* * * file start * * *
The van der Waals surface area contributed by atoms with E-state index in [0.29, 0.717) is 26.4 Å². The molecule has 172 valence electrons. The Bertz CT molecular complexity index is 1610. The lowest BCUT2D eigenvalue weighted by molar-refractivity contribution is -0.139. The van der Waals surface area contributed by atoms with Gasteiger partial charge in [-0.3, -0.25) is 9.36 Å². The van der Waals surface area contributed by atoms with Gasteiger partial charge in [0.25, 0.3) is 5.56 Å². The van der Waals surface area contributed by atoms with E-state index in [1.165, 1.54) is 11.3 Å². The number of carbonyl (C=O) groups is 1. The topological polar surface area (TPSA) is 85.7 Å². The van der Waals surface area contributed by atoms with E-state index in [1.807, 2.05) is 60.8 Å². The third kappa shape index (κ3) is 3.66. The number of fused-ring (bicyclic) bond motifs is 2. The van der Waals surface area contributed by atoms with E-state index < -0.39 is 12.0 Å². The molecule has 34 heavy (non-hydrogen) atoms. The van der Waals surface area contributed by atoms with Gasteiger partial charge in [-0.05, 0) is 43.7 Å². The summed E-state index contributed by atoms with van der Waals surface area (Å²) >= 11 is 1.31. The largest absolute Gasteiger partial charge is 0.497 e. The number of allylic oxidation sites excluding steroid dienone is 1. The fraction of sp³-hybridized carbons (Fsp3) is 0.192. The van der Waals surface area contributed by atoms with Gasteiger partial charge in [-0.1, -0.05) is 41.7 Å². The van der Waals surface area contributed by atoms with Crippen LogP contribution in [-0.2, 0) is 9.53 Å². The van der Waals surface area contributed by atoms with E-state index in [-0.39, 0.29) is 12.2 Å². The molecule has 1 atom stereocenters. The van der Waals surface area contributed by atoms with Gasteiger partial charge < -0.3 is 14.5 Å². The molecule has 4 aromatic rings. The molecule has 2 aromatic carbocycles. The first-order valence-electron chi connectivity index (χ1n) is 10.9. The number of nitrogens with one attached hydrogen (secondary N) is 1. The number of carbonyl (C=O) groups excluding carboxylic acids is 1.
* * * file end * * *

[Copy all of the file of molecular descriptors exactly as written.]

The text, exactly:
The van der Waals surface area contributed by atoms with E-state index in [0.29, 0.717) is 26.4 Å². The molecule has 172 valence electrons. The Bertz CT molecular complexity index is 1610. The lowest BCUT2D eigenvalue weighted by molar-refractivity contribution is -0.139. The van der Waals surface area contributed by atoms with Gasteiger partial charge in [-0.3, -0.25) is 9.36 Å². The van der Waals surface area contributed by atoms with Gasteiger partial charge in [0.25, 0.3) is 5.56 Å². The van der Waals surface area contributed by atoms with E-state index in [1.165, 1.54) is 11.3 Å². The number of carbonyl (C=O) groups is 1. The topological polar surface area (TPSA) is 85.7 Å². The van der Waals surface area contributed by atoms with E-state index in [1.807, 2.05) is 60.8 Å². The third kappa shape index (κ3) is 3.66. The number of fused-ring (bicyclic) bond motifs is 2. The van der Waals surface area contributed by atoms with E-state index < -0.39 is 12.0 Å². The molecule has 34 heavy (non-hydrogen) atoms. The van der Waals surface area contributed by atoms with Gasteiger partial charge in [-0.05, 0) is 43.7 Å². The summed E-state index contributed by atoms with van der Waals surface area (Å²) >= 11 is 1.31. The largest absolute Gasteiger partial charge is 0.497 e. The number of allylic oxidation sites excluding steroid dienone is 1. The fraction of sp³-hybridized carbons (Fsp3) is 0.192. The van der Waals surface area contributed by atoms with Gasteiger partial charge in [-0.1, -0.05) is 41.7 Å². The van der Waals surface area contributed by atoms with Crippen LogP contribution in [-0.2, 0) is 9.53 Å². The van der Waals surface area contributed by atoms with E-state index in [-0.39, 0.29) is 12.2 Å². The molecule has 1 atom stereocenters. The van der Waals surface area contributed by atoms with Gasteiger partial charge < -0.3 is 14.5 Å². The molecule has 4 aromatic rings. The molecule has 2 aromatic carbocycles. The first-order valence-electron chi connectivity index (χ1n) is 10.9. The number of nitrogens with one attached hydrogen (secondary N) is 1. The number of carbonyl (C=O) groups excluding carboxylic acids is 1.